NenoVision: 3D printing lets you touch our microscope safely
NenoVision is a startup from the CEITEC Central European Technological Institute, and is one of the “incubated” firms at the JIC INMEC South Moravian Innovation Center. It boasts the LiteScope—one of the only microscopes in the world that can combine data from an electron microscope and an atomic-force microscope and assemble it into 3D models. This literally opens up a new dimension in research.
Nenovision has found an application for 3D printing in solving the tricky problem of how to enable partners, customers, and interested experts to “touch” the microscope: “The LiteScope normally runs in a controlled environment, and moreover in a vacuum, and it’s a sensitive and very expensive instrument. So unfortunately, neither we nor our distributors can take it to all the events and trade fairs where it needs to be seen, nor can we offer it to partners so that they can test how it will fit with their machines,” explains Jan Neumann, the owner and CEO of NenoVision.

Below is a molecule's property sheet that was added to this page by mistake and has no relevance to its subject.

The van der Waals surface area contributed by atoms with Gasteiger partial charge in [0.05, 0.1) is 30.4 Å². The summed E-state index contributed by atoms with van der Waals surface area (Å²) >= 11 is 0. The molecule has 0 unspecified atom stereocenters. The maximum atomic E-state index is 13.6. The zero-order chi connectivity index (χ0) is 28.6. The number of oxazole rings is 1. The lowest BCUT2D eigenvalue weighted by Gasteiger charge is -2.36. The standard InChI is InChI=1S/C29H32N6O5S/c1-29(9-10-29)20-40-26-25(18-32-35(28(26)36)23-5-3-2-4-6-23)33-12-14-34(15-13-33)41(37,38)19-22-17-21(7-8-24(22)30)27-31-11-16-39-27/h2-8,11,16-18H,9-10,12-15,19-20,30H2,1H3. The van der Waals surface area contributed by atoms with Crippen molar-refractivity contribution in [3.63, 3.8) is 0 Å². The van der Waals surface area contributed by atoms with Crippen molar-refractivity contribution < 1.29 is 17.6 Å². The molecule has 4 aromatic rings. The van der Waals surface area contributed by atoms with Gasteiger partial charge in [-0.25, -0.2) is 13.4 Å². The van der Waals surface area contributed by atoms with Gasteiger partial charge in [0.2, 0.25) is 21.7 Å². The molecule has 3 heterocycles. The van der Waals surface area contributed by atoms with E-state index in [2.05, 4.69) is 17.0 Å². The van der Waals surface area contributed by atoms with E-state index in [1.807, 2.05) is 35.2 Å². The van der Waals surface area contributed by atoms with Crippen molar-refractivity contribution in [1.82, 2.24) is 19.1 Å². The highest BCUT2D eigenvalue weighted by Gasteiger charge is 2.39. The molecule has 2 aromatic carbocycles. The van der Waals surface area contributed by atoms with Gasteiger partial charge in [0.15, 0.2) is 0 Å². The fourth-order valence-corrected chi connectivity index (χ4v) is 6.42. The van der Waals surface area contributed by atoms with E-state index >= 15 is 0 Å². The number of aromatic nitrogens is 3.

The actual process of lathing the microscope’s individual parts is so costly that not even the production of a copy of the device without “live” parts makes financial sense. In the end, it was none other than 3D printing that showed itself to be an elegant solution: “Because the complete 3D model for production was already finished, it was enough to prepare it and print it on a TRILAB DeltiQ printer, and make our device mockup a reality. Now we can easily produce copies and show them to customers and the public, at just a fraction of the usual cost,” Jan Neumann adds.